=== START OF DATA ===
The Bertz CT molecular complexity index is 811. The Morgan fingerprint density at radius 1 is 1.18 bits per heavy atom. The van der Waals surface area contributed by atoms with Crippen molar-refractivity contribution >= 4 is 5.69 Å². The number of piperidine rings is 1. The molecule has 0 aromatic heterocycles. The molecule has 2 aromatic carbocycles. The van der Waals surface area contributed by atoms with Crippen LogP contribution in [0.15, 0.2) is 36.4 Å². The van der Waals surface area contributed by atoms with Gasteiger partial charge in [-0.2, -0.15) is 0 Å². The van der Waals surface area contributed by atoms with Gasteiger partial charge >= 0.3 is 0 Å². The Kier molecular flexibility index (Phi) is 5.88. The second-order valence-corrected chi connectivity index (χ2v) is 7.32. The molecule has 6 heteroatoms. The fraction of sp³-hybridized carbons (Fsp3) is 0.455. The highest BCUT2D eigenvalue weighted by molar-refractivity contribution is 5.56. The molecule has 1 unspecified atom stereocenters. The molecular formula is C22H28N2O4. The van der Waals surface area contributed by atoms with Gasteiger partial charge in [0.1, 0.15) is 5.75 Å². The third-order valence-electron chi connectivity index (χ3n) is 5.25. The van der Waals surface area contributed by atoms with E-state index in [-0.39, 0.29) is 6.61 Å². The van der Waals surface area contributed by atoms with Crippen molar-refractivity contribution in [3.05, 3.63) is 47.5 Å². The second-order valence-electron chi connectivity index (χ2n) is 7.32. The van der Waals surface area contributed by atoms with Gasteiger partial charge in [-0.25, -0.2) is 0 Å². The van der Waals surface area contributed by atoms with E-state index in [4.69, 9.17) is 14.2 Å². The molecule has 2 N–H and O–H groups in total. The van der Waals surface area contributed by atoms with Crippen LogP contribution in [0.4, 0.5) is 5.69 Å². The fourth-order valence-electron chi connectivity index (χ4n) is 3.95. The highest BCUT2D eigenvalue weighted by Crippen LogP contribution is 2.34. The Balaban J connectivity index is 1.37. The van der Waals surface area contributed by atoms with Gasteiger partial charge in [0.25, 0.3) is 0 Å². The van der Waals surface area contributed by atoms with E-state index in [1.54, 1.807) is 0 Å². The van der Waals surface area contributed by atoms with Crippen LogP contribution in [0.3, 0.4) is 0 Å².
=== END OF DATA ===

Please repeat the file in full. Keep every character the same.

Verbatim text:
The Bertz CT molecular complexity index is 811. The Morgan fingerprint density at radius 1 is 1.18 bits per heavy atom. The van der Waals surface area contributed by atoms with Crippen molar-refractivity contribution >= 4 is 5.69 Å². The number of piperidine rings is 1. The molecule has 0 aromatic heterocycles. The molecule has 2 aromatic carbocycles. The van der Waals surface area contributed by atoms with Crippen LogP contribution in [0.15, 0.2) is 36.4 Å². The van der Waals surface area contributed by atoms with Gasteiger partial charge in [-0.2, -0.15) is 0 Å². The van der Waals surface area contributed by atoms with Gasteiger partial charge >= 0.3 is 0 Å². The Kier molecular flexibility index (Phi) is 5.88. The second-order valence-corrected chi connectivity index (χ2v) is 7.32. The molecule has 6 heteroatoms. The fraction of sp³-hybridized carbons (Fsp3) is 0.455. The highest BCUT2D eigenvalue weighted by molar-refractivity contribution is 5.56. The molecule has 1 unspecified atom stereocenters. The molecular formula is C22H28N2O4. The van der Waals surface area contributed by atoms with Gasteiger partial charge in [0.1, 0.15) is 5.75 Å². The third-order valence-electron chi connectivity index (χ3n) is 5.25. The van der Waals surface area contributed by atoms with E-state index in [-0.39, 0.29) is 6.61 Å². The van der Waals surface area contributed by atoms with Crippen molar-refractivity contribution in [3.05, 3.63) is 47.5 Å². The second-order valence-electron chi connectivity index (χ2n) is 7.32. The van der Waals surface area contributed by atoms with Gasteiger partial charge in [-0.25, -0.2) is 0 Å². The van der Waals surface area contributed by atoms with E-state index in [4.69, 9.17) is 14.2 Å². The molecule has 2 N–H and O–H groups in total. The van der Waals surface area contributed by atoms with Crippen LogP contribution in [0.4, 0.5) is 5.69 Å². The fourth-order valence-electron chi connectivity index (χ4n) is 3.95. The highest BCUT2D eigenvalue weighted by Crippen LogP contribution is 2.34. The Balaban J connectivity index is 1.37. The van der Waals surface area contributed by atoms with Gasteiger partial charge in [0.25, 0.3) is 0 Å². The van der Waals surface area contributed by atoms with E-state index in [1.54, 1.807) is 0 Å². The van der Waals surface area contributed by atoms with Crippen LogP contribution in [0.3, 0.4) is 0 Å².